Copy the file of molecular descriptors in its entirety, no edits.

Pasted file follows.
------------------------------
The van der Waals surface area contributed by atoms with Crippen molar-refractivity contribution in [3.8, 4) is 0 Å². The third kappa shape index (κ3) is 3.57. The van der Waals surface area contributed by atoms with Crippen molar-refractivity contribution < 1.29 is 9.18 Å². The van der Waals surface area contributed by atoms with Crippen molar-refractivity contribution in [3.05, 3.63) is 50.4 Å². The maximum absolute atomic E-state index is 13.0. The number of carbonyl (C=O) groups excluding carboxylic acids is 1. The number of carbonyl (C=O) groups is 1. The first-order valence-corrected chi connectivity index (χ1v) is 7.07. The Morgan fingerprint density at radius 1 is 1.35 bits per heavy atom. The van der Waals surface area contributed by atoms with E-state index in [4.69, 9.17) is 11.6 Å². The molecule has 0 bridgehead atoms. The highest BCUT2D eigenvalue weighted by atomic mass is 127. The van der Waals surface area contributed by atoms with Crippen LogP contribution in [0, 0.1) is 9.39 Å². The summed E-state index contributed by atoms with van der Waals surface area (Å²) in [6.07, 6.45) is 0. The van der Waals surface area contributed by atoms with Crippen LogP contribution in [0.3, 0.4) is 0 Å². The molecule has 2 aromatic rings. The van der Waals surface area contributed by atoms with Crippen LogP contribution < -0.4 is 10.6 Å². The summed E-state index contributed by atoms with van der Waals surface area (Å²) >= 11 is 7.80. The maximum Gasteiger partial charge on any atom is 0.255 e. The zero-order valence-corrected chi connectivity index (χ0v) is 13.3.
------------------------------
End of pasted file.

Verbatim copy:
The van der Waals surface area contributed by atoms with Crippen molar-refractivity contribution in [3.8, 4) is 0 Å². The third kappa shape index (κ3) is 3.57. The van der Waals surface area contributed by atoms with Crippen molar-refractivity contribution < 1.29 is 9.18 Å². The van der Waals surface area contributed by atoms with Crippen molar-refractivity contribution in [3.05, 3.63) is 50.4 Å². The maximum absolute atomic E-state index is 13.0. The number of carbonyl (C=O) groups excluding carboxylic acids is 1. The number of carbonyl (C=O) groups is 1. The first-order valence-corrected chi connectivity index (χ1v) is 7.07. The Morgan fingerprint density at radius 1 is 1.35 bits per heavy atom. The van der Waals surface area contributed by atoms with E-state index in [4.69, 9.17) is 11.6 Å². The molecule has 0 bridgehead atoms. The highest BCUT2D eigenvalue weighted by atomic mass is 127. The van der Waals surface area contributed by atoms with Crippen LogP contribution in [0, 0.1) is 9.39 Å². The summed E-state index contributed by atoms with van der Waals surface area (Å²) in [6.07, 6.45) is 0. The van der Waals surface area contributed by atoms with Crippen LogP contribution in [0.3, 0.4) is 0 Å². The molecule has 2 aromatic rings. The van der Waals surface area contributed by atoms with Crippen LogP contribution < -0.4 is 10.6 Å². The summed E-state index contributed by atoms with van der Waals surface area (Å²) >= 11 is 7.80. The maximum Gasteiger partial charge on any atom is 0.255 e. The zero-order valence-corrected chi connectivity index (χ0v) is 13.3.